How to Cut Length in Your Story

Since I reopened my editing services on, I’ve been encountering authors that want me to edit novels that are between 30 and 40 chapters.  40 chapters.  For a teen fiction novel.  These authors are what I am going to discuss today, I call them “chapter happy.”

Now, chapter happy doesn’t necessarily mean that they like to have a lot of chapters (even though they usually do).  It’s more of wanting to make their books as long as possible.  This is a problem.  Here are some general word counts for publishing based on some research I’ve done:

Adult fiction: above 70k but less than 115k

Teen/YA Fiction: 50k to less than 100k

Now, if a book has 40 chapters at 2.5k to 4k words, this is a HUGE problem.  I’m having an issue with my longest client currently.  I have been editing her 41-chapter story for almost two years.  I am hoping that it is almost finished.

The problem is this: descriptions, plot twists, and the feeling that everything needs to be important.  And no, they can’t take out that section of description about the clothes or that page of dialogue where the two friends greet each other and talk about their weekends.  It is far too important.

So, here are a few quick tips on how to cut down length in your story to avoid the issue of it going outside the idea word count for publishing:

1. Mega Descriptions: how green a tree is in the backyard, long greetings, big conversations, and especially, the one that grinds my gear the most: lengthy descriptions of clothes.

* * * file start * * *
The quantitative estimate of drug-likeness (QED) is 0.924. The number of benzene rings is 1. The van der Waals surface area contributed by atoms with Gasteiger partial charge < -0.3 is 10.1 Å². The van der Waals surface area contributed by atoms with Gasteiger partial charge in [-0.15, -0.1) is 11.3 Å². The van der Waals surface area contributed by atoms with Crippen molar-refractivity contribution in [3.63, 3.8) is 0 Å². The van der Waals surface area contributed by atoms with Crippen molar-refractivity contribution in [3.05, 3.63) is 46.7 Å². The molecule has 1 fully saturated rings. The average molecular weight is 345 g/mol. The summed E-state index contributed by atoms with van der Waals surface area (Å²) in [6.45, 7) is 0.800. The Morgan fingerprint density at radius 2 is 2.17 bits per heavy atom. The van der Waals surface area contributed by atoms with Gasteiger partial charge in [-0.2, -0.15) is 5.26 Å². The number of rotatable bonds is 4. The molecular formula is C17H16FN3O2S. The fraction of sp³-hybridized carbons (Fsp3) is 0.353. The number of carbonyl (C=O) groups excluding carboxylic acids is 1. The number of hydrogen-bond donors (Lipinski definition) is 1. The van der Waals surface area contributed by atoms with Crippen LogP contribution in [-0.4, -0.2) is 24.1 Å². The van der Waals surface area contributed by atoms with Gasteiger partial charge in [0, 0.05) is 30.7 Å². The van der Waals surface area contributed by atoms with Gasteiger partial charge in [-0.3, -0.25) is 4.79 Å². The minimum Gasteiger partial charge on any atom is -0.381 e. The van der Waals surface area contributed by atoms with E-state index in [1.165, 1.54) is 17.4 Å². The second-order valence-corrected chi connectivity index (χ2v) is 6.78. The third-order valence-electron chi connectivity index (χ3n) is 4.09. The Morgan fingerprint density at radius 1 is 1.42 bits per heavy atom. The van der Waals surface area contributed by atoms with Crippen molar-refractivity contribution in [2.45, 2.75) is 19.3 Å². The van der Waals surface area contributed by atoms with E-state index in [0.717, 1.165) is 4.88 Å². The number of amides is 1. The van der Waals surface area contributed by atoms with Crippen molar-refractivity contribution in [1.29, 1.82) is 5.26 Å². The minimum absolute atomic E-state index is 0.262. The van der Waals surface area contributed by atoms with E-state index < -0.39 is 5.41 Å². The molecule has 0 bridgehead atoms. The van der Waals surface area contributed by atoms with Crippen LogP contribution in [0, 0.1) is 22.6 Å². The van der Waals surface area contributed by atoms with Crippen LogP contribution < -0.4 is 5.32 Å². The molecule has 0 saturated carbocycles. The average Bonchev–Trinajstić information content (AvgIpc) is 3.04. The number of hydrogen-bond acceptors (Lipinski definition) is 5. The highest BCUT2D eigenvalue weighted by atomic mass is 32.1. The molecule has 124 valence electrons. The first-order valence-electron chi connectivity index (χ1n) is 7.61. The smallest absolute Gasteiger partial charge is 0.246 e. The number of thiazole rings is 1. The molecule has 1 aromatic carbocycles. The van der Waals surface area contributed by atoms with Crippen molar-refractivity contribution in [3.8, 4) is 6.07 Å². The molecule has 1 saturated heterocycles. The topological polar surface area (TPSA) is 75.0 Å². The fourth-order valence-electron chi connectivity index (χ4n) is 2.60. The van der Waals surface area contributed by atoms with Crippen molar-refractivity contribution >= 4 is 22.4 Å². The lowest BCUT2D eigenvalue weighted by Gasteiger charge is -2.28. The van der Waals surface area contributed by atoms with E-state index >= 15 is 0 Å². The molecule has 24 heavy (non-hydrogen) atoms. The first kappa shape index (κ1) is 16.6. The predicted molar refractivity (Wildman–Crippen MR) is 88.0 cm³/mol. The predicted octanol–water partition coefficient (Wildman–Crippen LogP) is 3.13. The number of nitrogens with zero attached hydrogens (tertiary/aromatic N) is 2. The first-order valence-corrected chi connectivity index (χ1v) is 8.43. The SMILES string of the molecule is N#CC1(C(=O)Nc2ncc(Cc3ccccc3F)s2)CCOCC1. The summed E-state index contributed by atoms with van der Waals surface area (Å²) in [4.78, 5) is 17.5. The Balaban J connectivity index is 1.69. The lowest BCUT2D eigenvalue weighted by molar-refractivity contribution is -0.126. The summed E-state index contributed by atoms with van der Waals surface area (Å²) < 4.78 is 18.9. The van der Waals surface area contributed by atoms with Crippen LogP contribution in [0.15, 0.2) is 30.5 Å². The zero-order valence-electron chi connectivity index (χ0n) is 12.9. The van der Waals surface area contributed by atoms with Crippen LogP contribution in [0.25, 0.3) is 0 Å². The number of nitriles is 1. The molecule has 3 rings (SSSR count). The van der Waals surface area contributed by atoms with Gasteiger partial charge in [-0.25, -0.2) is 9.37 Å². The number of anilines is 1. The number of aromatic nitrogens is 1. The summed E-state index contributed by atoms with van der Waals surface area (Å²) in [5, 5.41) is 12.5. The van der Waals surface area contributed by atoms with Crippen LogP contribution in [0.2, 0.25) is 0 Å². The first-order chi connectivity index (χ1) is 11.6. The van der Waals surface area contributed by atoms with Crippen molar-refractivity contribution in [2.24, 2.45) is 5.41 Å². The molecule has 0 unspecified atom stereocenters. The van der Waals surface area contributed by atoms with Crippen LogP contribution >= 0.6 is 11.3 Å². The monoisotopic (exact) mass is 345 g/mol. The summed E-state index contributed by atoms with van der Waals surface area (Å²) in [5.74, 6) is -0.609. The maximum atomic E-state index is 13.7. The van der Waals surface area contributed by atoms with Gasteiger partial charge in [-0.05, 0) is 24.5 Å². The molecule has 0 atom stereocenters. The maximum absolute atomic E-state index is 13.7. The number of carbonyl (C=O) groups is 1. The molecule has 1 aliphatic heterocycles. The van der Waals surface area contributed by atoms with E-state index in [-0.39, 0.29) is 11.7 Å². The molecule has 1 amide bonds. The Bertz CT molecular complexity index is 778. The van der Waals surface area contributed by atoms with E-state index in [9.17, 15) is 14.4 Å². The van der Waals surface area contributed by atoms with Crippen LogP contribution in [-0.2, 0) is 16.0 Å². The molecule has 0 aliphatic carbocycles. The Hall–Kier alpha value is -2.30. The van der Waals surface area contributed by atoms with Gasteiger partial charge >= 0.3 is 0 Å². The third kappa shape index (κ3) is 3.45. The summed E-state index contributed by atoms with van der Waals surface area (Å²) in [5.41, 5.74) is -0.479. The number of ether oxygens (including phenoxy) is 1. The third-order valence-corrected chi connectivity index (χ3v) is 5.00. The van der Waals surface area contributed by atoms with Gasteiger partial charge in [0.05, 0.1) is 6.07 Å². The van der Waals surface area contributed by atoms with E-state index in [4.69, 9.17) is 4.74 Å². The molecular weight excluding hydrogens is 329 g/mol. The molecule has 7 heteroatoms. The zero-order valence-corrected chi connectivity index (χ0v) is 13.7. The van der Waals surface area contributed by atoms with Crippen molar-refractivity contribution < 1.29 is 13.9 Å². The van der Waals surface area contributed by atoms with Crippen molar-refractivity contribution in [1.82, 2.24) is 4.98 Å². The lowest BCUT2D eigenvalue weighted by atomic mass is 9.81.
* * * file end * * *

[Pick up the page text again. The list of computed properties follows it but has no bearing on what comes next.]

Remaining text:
2. Long Conversations:  Now of course, if it’s the queen telling her kingdom that she’s stepping down, Brody telling his little brother Greg that he has cancer, or Katie telling her husband that she’s been having an affair, of course give it some length.  Important scenes are well, important and deserve such attention.  If it’s two friends giggling in homeroom, it surely doesn’t need to be more than a few sentences.

3. Plot Twists: I have had such a problem with this that it’s not even funny.  Basically, if the story already has enough going on, don’t add something else. The two detectives already up to their heads in a mystery don’t have to suddenly become long lost twins, lovers, etc.

Writing with “the Trend”

Finally got some new inspiration today. The topic: book trends.

I started editing again in order to gain some new followers on Wattpad. (I’m only 33 away from the big 1K!) So this girl tells me about her story. It’s a zombie apocalypse. AKA, a topic that has been done over and over again in the past years.

With shows like The Walking Dead and movies like World War Z, zombies have been all the rage since I was a freshman in college. (2012). And I noticed that as a writer, topics change. On Wattpad, there used to be lots of zombie stories, and there probably still are. The new fad appears to be demons, for some reason.

Anyway, I fell victim of writing towards a trend in hopes of getting popular. When, back in 2012 where vampires were drawing near the end of their peak, I found out about a girl, the same age as me, who wrote a vampire novel on Wattpad, got 15 million reads, and got signed by my dream company, HarperCollins.

So I set out to write a vampire novel. I wanted to stay in the fad while still being different, so I did what I called a “reverse Twilight.” I had an evil, vicious, bloodthirsty female vampire, Taliah, and a dim-witted, but hunky, college guy named Tristan. I finished this book in April 2013, when nobody cared about vampires anymore. To this day it only has a few thousand reads. I even started a sequel (Fangs and Fortune) that got a lot of praise, but just never went back to it.

Meaning of this post: don’t write something just because you think it’s cool to write it at that time or because everyone else is. There is no chance for a novel to be published after a fad is over. Stick with timeless things, and don’t worry about these crazy fads.